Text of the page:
The Whole Truth, and Nothing But the Truth

The first to speak in court sounds right— until the cross-examination begins.     Proverbs 18: 17

I can say a hearty AMEN!, to this proverb. When I was a police officer I spent many a day sitting in court, and sitting through many a trial. I found trials quite intriguing. Trials follow a very specific and detailed process, while slow, actually allows the judge and/or jury to have a more rounded picture or what really occurred. It’s one thing to hear one side of the story, but it’s quite another thing when you hear the other side’s version. What you thought was the truth turns out to be a part of the truth – but not the whole truth. It’s when you hear the whole truth that you are able to come to a right conclusion…most of the time.

Now, in case you think that is all this proverb is about…allow me to unpack it for you. This proverb speaks to a much deeper issue, and that is what we think we understand/know about a situation, person, or what we think we observe, is generally not a full understanding.

Here’s the problem. How we view people, any given situation, or even what we observe, is not necessarily the true reality. Let’s take something that we have all observed. Have you noticed when the moon is close to the horizon that it appears much larger than usual? The natural tendency is to think that the moon must be so much closer to the earth – hence, why it looks bigger.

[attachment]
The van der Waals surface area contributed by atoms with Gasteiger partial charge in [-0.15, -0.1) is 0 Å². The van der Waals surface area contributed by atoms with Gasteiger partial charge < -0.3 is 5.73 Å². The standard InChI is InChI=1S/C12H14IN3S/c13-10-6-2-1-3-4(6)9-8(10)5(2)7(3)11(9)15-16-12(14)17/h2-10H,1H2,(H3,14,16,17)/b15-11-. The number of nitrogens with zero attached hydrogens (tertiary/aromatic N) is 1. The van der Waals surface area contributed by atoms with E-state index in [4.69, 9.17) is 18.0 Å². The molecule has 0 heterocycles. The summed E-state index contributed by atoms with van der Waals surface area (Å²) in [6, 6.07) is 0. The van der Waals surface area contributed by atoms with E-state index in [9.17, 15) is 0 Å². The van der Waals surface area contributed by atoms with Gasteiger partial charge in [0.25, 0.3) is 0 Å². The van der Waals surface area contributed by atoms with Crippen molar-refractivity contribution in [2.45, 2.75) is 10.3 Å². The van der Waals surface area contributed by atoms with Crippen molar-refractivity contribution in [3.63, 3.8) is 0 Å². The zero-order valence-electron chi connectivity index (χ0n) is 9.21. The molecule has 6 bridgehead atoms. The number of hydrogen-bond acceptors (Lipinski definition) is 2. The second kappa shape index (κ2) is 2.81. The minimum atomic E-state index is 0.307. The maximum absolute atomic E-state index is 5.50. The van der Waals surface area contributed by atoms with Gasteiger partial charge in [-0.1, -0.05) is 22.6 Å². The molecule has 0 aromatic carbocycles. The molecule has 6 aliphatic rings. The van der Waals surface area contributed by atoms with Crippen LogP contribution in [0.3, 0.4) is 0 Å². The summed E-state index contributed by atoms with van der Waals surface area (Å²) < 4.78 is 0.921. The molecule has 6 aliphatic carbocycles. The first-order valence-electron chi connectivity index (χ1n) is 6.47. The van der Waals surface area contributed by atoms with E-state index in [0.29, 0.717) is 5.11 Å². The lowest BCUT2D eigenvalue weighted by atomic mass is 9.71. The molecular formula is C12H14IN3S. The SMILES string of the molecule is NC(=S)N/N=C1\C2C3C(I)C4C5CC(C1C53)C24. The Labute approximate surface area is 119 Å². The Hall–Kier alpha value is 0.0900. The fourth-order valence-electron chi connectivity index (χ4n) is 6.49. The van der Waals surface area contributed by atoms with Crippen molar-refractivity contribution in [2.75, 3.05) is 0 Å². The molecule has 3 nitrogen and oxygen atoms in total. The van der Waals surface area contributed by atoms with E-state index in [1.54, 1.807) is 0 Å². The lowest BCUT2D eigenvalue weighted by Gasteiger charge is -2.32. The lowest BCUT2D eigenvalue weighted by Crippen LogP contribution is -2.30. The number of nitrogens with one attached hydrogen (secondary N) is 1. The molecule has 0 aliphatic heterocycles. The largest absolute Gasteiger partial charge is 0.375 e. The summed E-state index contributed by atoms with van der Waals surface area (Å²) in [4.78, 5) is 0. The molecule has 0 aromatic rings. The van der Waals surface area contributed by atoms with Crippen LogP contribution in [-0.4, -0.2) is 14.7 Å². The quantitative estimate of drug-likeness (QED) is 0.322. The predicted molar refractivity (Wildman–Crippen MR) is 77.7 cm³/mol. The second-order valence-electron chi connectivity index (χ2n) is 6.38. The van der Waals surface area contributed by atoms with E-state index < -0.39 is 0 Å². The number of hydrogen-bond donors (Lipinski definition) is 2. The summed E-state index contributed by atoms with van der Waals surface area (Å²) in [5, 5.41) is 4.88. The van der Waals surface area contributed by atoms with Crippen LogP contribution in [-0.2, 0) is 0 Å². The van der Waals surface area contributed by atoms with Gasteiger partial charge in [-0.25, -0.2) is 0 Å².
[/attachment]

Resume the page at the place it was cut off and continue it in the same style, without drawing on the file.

The truth of the matter is the Relative size hypothesis. Huh?? Simply put, objects in the vicinity of the horizon moon exhibit a fine detail that makes the moon appear larger (Wikipedia). Okay, to make sense of what I’m saying, it’s the same thing as the Ebbinghaus Illusion, where a circle appears larger when surrounded by smaller circles, than it does when surrounded by larger circles. Really? Well check this out.220px-Ebbinghaus_Illusion.svg

Bottom line, not everything is at it appears at first glance. And that goes with everything. So next time you’re itching to jump to a conclusion because, “I just call it as I see it!”, remember the Ebbinghaus Illusion.

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To Spank or Not to Spank!

A wise child accepts a parent’s discipline; a mocker refuses to listen to correction.

Those who spare the rod of discipline hate their children. Those who love their children care enough to discipline them.      Proverbs 13: 1, 24

So now that I have your attention, stick with me through this short journey into this ‘touchy’ subject (no pun intended) of child discipline.